Georgio Sabino III had the honor to photograph at the White House the Ohio State Buckeyes Football team. The President and Coach Urban Meyer celebrated and honored the first-ever College National Playoff Champions.
REMARKS BY THE PRESIDENT
HONORING THE 2014 COLLEGE FOOTBALL NATIONAL CHAMPION
OHIO STATE BUCKEYES
2:52 P.M. EDT
THE PRESIDENT: O-H!
THE PRESIDENT: O-H!
THE PRESIDENT: O-H!
AUDIENCE: I-O! (Laughter.)
THE PRESIDENT: That last one was a little weak there. Everybody, please have a seat. Welcome to the White House. And give it up for the 2014 college football National Champions, The Ohio State Buckeyes! (Applause.)
You may have noticed we have a lot of Buckeye fans here today, including some members of Congress. Representative Joyce Beatty was once a leader in the OSU community, and now she represents the OSU community here in Congress.
I want to thank The Ohio State University President, Michael Drake, who is here; Athletic Director, Gene Smith; and of course, Coach Urban Meyer. (Applause.) So this is Ohio State Football’s eighth National Championship. It’s Coach Meyer’s third time winning it all, with his second team, which is pretty impressive. I’ve only done it twice. (Laughter.) And for the same team both times. (Laughter.)
This was an historic year in college football. The country got to enjoy its first-ever College Football Playoffs. And I will say it — it was about time. I cannot claim full credit — (laughter) — I will point out that I pushed for a playoff system in 2008. (Laughter.) I’d say I threw my weight around. PolitiFact, which keeps track of whether politicians keep their promises — this is a promise kept by me. (Laughter.) So you’re welcome, America. It was a great playoffs. (Laughter.)
It was an exciting season from start to finish. And to say that Ohio State’s path to the title felt improbable at times would be an understatement.
At one point last year, the Buckeyes were ranked as low as 23rd in the nation. But they kept on battling back -– with the help of not one, not two, but three quarterbacks. First, they lost Braxton Miller, a Heisman contender, before the season even started. Then J.T. Barrett, the Big Ten Quarterback of the Year, steps in, has an extraordinary run, but then breaks his ankle against a certain team up north — I guess I’m not allowed to — (laughter and applause.) And then we learned that Cardale Jones is not your average third-string quarterback. (Laughter.) Anybody with a nickname like “Twelve-Gauge” has to be taken seriously. (Laughter.) I told him that I could throw a football 75 yards also, but he didn’t believe me. (Laughter.) So he clearly is a smart kid. (Laughter.)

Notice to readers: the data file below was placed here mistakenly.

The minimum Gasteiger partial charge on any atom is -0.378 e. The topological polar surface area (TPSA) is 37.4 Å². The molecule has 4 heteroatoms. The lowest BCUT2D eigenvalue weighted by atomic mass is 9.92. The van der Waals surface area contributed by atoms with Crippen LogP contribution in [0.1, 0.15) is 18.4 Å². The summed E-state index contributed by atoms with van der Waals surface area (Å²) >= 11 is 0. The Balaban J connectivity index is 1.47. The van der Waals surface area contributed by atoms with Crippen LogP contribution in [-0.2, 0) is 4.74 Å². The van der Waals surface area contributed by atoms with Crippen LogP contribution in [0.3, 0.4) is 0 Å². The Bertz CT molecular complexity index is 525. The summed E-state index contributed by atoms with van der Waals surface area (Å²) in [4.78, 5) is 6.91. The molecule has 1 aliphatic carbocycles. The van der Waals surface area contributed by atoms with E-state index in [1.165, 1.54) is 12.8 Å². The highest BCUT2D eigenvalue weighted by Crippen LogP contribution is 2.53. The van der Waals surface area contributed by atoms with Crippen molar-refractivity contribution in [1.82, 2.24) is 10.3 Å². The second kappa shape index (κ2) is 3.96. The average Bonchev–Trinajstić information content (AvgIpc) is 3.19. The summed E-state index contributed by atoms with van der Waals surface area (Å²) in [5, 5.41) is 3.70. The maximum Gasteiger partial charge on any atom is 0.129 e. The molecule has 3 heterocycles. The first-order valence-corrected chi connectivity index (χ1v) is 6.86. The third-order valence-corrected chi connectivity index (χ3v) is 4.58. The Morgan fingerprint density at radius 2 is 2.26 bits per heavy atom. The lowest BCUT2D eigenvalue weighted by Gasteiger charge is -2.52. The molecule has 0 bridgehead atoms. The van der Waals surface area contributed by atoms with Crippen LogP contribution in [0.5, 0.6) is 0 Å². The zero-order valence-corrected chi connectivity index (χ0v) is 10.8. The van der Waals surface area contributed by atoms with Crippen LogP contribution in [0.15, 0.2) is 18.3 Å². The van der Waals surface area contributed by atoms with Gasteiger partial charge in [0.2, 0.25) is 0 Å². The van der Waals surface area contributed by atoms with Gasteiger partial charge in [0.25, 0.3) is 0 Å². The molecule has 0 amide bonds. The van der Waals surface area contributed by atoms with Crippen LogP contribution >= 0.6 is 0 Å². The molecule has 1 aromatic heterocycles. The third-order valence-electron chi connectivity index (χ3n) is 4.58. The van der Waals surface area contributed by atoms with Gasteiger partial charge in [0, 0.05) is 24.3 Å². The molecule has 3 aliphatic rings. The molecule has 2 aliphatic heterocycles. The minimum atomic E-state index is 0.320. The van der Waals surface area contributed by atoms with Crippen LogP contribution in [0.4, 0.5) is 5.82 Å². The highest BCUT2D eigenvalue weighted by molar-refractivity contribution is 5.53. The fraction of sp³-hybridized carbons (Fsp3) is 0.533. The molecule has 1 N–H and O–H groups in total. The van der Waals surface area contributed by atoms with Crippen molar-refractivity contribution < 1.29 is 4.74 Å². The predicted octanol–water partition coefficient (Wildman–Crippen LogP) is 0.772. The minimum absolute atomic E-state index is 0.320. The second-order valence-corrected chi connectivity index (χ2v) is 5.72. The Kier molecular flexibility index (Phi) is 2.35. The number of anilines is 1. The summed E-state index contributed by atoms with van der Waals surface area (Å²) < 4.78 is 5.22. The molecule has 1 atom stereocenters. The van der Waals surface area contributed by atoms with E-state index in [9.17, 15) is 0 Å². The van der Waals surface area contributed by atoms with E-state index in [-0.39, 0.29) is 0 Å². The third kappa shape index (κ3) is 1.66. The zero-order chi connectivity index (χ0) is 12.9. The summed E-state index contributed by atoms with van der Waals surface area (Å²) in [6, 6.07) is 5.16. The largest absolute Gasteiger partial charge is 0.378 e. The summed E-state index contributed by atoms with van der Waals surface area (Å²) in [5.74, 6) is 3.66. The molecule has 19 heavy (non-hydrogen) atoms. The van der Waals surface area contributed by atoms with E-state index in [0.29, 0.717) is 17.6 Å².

But the Buckeyes hit their stride when it mattered most. They pitched a 59-0 shutout in the Big Ten Championship, earning their way into the final playoff spot. They beat top-ranked Alabama in the first round, then rolled up a decisive win against the Oregon Ducks for the National Championship.
At critical moments throughout the season, we learned about the character of this football team. And we met the characters who made up this football team along the way.
Like Joey Bosa — Big Ten Defensive Player of the Year. Joey — where’s Joey? (Applause.) A consensus All-American. He led the conference in sacks in 2014, including the one that ended the double-overtime game against Penn State. He followed each one up with his signature celebration -– a shrug. (Laughter and applause.) I use that move sometimes. (Laughter.) Now, Joey’s hair may be short now — and he looks good. I actually like it shorter.
- BOSA: That would be for you.
THE PRESIDENT: See, I appreciate that. (Laughter.) But he assures us that the shrug would be back next year. (Laughter.)
Wide receiver, Evan Spencer was named team MVP in 2014 for his selfless play, great blocking, and even a perfectly thrown touchdown pass to Michael Thomas in the Sugar Bowl. Evan, go ahead and wave. (Applause.) And in addition to rushing for over 1,800 yards behind an extraordinary offensive line — as good as we’ve seen in a very long time — and earning the championship game MVP, Ezekiel Elliott made the NCAA fashion police take a close look at their midriff policies. (Laughter.) Where’s Zeke? (Applause.) Thanks for tucking in your shirt today. We appreciate that. (Laughter.)
He said I needed to get the rule changed — did you see that? (Laughter.) Look, I already got the playoff, all right? (Laughter.) I’ve got other stuff to do now. (Laughter.)
But in all seriousness, this was a team of true character, of true resilience. As I said to them when I had a chance to shake the hands of all the players, everybody is going to go through ups and downs in life, and how folks handle it, how the quarterbacks on this team supported each other, that’s what every organization wants to see — is people stepping up for each other. And not only did they do it on the field; they made Ohio proud off the field. Each year, the Buckeyes pay forward their good fortune with more than 1,000 hours of community service and charitable efforts in Central Ohio. Visiting young patients in hospitals. Helping second graders improve their reading. Building playgrounds. Supporting the Special Olympics. Stocking shelves for the Mid-Ohio Foodbank.
So the love between this team and their community is mutual. I will say when you get 100,000 fans to show up to a practice — (laughter) — I think it’s fair to say that your fans are a little crazy. (Laughter.) But obviously it’s working for them and it’s working for this extraordinary team.
So, Coach Meyer, congratulations to you and The Ohio State University for your National Championship. Good luck this season coming up. (Applause.)